The device, which is not indicated for acute bronchospasm, is slated to become commercially available during the first quarter of 2018.
Unlike conventional metered-dose inhalers, the Qvar RediHaler does not necessitate hand-breath coordination during inhalation, according to Teva. The device also does not need to be shaken or primed before use.
“When working to manage asthma on a daily basis, proper administration of medication is of paramount importance,” Dr. Warner Carr, associate medical director of Southern California Research at Allergy and Asthma Associates of Southern California Medical Group, said in prepared remarks. “However, research has indicated that approximately 76% of patients still struggle to use their MDI inhalers correctly, thus placing them at increased risk for asthma exacerbations. From a clinical perspective, Qvar RediHaler is a much-needed treatment option for these patients who may be experiencing continued difficulty with hand-breath coordination.”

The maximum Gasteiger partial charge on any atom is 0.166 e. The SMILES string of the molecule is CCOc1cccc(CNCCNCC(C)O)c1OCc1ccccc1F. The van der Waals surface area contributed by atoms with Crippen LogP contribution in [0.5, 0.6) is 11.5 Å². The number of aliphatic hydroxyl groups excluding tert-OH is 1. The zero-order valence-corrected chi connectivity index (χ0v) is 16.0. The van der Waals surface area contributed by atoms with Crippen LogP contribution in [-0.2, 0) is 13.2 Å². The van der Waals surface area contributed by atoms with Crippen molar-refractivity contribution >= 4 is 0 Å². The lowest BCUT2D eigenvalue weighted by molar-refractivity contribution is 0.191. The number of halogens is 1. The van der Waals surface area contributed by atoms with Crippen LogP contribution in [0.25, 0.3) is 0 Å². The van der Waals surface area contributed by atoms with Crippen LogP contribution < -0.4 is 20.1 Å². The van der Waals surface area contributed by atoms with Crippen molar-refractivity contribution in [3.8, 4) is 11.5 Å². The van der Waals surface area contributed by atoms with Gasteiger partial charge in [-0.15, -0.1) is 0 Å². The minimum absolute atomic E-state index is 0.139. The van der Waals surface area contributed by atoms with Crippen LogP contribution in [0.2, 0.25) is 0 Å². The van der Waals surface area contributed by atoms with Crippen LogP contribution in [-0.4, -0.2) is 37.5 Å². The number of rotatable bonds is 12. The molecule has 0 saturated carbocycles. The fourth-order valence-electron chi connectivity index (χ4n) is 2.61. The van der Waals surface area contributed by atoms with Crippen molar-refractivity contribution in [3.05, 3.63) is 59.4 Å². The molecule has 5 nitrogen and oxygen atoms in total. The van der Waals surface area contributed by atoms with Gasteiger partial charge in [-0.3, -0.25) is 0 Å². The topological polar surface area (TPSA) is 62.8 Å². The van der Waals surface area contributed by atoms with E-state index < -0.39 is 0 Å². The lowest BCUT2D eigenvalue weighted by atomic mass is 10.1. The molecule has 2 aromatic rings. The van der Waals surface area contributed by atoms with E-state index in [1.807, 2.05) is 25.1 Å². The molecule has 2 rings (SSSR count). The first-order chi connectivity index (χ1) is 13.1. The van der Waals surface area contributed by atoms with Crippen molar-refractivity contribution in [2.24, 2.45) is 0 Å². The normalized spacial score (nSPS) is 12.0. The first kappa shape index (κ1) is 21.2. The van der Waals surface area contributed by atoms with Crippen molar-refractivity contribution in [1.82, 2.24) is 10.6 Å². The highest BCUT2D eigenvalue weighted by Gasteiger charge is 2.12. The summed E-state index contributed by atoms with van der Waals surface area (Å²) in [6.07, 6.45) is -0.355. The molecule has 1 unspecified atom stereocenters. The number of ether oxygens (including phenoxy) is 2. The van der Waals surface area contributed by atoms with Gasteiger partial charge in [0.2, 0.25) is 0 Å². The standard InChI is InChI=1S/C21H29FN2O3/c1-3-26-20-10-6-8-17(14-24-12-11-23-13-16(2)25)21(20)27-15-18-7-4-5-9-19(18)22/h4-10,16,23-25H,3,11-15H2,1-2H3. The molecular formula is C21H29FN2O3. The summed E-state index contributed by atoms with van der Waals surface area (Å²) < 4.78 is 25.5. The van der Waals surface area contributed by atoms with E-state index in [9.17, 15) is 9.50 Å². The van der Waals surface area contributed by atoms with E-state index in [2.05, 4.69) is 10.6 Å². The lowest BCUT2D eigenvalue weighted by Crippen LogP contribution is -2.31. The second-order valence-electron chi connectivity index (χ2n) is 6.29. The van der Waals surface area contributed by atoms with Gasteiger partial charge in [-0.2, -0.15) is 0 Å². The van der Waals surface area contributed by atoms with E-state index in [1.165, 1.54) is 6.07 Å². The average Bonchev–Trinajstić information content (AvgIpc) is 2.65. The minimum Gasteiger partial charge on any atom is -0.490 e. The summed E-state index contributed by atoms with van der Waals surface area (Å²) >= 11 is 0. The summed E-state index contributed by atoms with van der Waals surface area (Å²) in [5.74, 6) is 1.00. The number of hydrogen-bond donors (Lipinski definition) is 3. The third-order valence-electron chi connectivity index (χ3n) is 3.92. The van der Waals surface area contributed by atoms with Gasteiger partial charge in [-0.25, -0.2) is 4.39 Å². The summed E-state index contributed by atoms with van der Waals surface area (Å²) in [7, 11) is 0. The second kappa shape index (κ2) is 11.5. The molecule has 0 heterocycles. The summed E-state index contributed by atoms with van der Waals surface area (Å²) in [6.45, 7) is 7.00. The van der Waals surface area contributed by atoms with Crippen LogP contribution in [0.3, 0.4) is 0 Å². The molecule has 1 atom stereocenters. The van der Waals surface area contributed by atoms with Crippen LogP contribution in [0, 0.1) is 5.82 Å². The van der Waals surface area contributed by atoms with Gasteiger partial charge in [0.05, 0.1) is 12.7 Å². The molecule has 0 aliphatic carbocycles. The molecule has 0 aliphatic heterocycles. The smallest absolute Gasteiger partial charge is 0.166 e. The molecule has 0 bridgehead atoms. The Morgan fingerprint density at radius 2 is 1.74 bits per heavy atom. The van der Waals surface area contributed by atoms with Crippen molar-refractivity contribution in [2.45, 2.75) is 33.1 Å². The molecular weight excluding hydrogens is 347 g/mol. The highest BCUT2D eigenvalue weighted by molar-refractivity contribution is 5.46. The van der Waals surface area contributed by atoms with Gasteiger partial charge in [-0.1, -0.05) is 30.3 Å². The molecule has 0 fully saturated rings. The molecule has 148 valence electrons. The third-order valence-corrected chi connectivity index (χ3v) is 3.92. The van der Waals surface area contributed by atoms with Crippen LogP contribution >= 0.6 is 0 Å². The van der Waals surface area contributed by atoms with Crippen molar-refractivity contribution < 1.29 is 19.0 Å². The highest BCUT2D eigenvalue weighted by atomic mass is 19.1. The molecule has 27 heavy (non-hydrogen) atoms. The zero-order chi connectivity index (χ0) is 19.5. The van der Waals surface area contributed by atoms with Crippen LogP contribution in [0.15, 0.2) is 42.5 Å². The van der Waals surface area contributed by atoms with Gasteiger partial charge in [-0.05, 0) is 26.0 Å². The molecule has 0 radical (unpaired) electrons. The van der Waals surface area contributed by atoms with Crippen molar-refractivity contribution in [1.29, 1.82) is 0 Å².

“It’s important that we uncover new opportunities to take longstanding, clinically effective medications, such as Qvar, and incorporate them into device technologies that may help address key ongoing issues for patients, including inhaler technique,” Dr. Tushar Shah, Teva’s head of late stage development, added. “The FDA approval of Qvar RediHaler brings to market inhaler technology aimed at enabling patients to more accurately administer the medication and ensuring they are receiving a proper dose with each inhalation.”
The first-gen Qvar device was approved in 2014, but Teva said it plans to discontinue sales of the current Qvar metered-dose inhaler after the Qvar RediHaler launches in 2018.